Common Risks Janitors Face [infographic]
Janitorial workers face a high risk for illness and injury due to physical demands and exposure to a multitude of germs and cleaning solvents used to maintain public spaces.
Hazards for Janitorial Workers
Janitors play an important role in the maintenance of office buildings, medical facilities, schools and colleges, and other public spaces. Their daily duties commonly include disposing of trash, mopping floors, cleaning windows and walls, sanitizing countertop surfaces, and restocking supplies. Janitors provide necessary services that keep public spaces operational, but they also face increased risks for job-related illnesses and injuries.
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According to the Bureau of Labor Statistics, janitors and cleaners sustain an average of 50,000 injuries each year that are severe enough to require days away from work. Next to roofers, farmers, loggers, and commercial fishermen, janitorial workers have one of the highest injury rates of all workers. Janitors face increased work-related dangers from the following conditions:
Exposure to Blood-borne Pathogens
Serious illnesses and diseases can occur from exposure to blood-borne pathogens. Among the most dangerous are the Human Immune Deficiency Virus (HIV), which causes AIDS, and the Hepatitis B Virus (HBV), which causes serious liver disease. Under OSHA regulations, janitors are guaranteed the right to full protection against blood-borne pathogens such as HIV and hepatitis. If rights are violated, Chicago workers’ comp lawyers can help with work-related claims and damages.
Exposure to Hazardous Chemicals
Janitors and professional cleaning crews regularly use powerful cleaners that contain hazardous chemicals. Such chemicals can damage the nasal passages, throat, lungs, and respiratory system if they are handled without proper safety precautions and protective gear. Certain chemicals used in floor strippers and cleaning solutions can cause asthma or trigger sudden asthma attacks. Due to potentially serious hazards, the Occupational Safety and Health Administration (OSHA) requires the use of personal protective equipment (PPE) and proper labeling when working with hazardous chemicals.
Slip and Fall Accidents
Janitors are responsible for keeping public spaces free of slipping and tripping hazards. In offices, medical facilities, hotels, and restaurants, wet floors caused by spills are a common occurrence. Wet, slippery floors are a leading cause of serious slip and fall accidents and injuries for janitorial workers. Workers’ comp lawyers in Chicago handle many injury cases caused by falls on wet, slippery, hard surface floors.
Performing daily and long-term physical tasks often contributes to musculoskeletal disorders such as muscle sprains, torn ligaments, inflamed joints, and neck and back injuries. Janitors sustain many of these injuries while performing daily job duties. Injury reports from the National Safety Council show that back injuries account for 46% of musculoskeletal disorders for janitors. Primary causes are moving heavy objects and improper lifting that puts a strain on the spine.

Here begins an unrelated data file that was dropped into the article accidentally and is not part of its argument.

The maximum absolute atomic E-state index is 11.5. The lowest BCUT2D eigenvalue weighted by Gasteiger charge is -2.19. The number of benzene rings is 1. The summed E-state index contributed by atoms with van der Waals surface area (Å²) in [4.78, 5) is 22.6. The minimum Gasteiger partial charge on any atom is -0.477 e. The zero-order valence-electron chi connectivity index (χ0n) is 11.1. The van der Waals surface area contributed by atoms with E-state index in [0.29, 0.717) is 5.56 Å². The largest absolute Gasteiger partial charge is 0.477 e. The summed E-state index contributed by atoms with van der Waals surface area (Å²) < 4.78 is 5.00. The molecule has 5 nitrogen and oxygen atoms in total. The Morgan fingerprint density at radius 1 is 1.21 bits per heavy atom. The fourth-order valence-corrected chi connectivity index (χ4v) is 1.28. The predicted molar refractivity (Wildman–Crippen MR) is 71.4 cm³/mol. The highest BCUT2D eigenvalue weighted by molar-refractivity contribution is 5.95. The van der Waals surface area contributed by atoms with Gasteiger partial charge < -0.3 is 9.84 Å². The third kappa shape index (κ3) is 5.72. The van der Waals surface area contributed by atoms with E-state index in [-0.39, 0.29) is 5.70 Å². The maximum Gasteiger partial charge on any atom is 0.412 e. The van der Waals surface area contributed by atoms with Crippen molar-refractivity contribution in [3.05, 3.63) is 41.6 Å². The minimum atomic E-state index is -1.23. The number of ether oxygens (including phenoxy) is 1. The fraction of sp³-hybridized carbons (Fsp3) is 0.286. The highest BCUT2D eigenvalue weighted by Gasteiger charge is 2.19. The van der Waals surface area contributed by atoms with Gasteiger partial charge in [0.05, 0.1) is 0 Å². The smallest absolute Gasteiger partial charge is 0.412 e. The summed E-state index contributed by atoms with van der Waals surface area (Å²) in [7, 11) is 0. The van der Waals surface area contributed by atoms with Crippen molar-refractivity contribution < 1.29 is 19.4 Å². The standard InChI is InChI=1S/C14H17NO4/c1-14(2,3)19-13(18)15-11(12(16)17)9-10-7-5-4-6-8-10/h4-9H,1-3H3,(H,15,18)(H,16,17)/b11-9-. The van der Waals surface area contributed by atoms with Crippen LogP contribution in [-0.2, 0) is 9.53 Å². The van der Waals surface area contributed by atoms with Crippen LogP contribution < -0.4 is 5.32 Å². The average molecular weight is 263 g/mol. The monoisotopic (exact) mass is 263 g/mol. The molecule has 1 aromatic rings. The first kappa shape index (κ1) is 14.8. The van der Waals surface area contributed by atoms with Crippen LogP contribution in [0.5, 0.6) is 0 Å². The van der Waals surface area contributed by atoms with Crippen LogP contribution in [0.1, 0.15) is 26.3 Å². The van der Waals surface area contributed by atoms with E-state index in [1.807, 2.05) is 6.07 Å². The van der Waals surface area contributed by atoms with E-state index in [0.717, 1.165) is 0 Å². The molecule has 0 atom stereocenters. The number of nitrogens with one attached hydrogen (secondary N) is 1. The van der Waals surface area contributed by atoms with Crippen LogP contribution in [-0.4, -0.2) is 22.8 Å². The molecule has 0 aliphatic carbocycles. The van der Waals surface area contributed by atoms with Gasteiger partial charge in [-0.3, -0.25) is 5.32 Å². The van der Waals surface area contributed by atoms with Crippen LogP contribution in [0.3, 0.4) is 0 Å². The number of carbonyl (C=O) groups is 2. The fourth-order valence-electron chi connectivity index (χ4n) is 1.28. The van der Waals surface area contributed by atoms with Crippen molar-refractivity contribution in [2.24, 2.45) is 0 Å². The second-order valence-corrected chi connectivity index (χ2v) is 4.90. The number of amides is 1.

Repetitive Motion Injuries
Janitorial work involves a variety of repetitive motions such as reaching for items on shelves, lifting boxes, bending to clean, and pushing and pulling mops, brooms, and cleaning tools. When repetitive motions are performed on a daily or regular basis, they can have a cumulative effect on body parts creating ongoing pain and swelling and carpal tunnel syndrome.
Janitorial workers commonly use electrical equipment for cleaning chores. Hand-held power tools, vacuum cleaners, and floor buffers expose workers to risks of electrical shock on the job. Heavy-duty electrical tools create a strong electrical current that increases the risk of electrical shock, especially when used near moisture, spills, and wet floors. Workers’ comp lawyers often see cases of electrical shock caused by power tools.
Filing a Workers’ Compensation Claim
All Illinois workers who suffer work-related injuries have the right to file a workers’ compensation claim. This includes Chicago janitorial workers who clean and sanitize work environments to keep employees safe in a well-maintained building. Janitors have an important impact on the health and safety of other workers, but their jobs often put them at risk for serious health problems.
In Illinois, workers are entitled to compensation for work-related injuries under the Illinois Workers’ Compensation Act. Workers are entitled to compensation for the following:
- Medical expenses
- Rehabilitation expenses
- Vocational retraining costs
- Lost wages
- Disability benefits
- Survivor benefits (if a worker is killed on the job)
Illinois has a state-mandated insurance program that provides compensation to all workers who sustain work-related illnesses and injuries, regardless of who is at fault. Under these conditions, a worker is generally not allowed to file a lawsuit against his or her employer for work-related injuries. However, if a claim is denied by the Illinois Workers’ Compensation Commission, the worker can pursue legal actions against his/her employer.
If a worker chooses to pursue legal action, the lawsuit must be filed within the Illinois statute of limitations, which is two years from the date of injury, or the lawsuit may be dismissed by the court.